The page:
A spokesperson confirmed that SHI has shut down wind activities at its Hamburg and London offices, but denied that the company was pulling out of wind altogether.
"We are now downsizing the [wind] business based on our new strategy. It has not been closed down," she said. The company refused to comment further.
A source within the company said that SHI would still explore opportunities in Europe, but was unable to define what those activities would be.
Windpower Monthly reported in June that SHI was initiating a review of its offshore activities in Europe.
The London office had been the base for the marketing of the 7MW offshore turbine, a prototype of which started operating in Scotland earlier this year. SHI said that the ship building division would continue to operate out of the London office.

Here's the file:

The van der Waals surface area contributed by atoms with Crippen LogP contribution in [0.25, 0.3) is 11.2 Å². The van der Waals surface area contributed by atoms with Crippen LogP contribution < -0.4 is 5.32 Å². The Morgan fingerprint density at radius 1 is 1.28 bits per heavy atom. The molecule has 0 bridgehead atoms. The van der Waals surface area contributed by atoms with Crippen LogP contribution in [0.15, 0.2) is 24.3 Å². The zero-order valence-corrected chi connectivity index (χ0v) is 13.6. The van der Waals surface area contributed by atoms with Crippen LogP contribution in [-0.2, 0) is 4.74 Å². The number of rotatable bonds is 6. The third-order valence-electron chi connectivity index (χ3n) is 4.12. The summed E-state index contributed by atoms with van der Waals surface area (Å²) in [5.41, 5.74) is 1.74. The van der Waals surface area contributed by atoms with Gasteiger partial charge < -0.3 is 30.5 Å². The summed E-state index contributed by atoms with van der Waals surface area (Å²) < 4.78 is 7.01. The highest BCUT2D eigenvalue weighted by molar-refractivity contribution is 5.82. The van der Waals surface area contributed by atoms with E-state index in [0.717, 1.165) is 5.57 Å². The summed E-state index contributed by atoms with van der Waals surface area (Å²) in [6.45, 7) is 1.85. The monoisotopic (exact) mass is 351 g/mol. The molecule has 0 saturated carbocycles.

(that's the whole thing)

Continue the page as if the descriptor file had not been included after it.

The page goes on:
While the spokesperson said that the offshore project is still alive, she was unable to point to any activity concerning plans to take the turbine into production.
Windpower Monthly spoke to a number of Korean employees that had been moved from their previous positions in the wind division to roles in the shipbuilding business.
Several employees said that SHI was winding down the division entirely, but the company said that this is merely a "rumour".
The fate of the 7MW prototype at the Fife Energy Park in Scotland is unclear. A spokesperson for Fife council, which is running the project in conjunction with Scottish Enterprise, said that activities are continuing to certify the turbine. SHI said it is still operating an office at the energy park.
SHI also had plans to construct the 84MW Daejeong offshore wind project in South Korea, but it is not known whether it will go ahead with the development.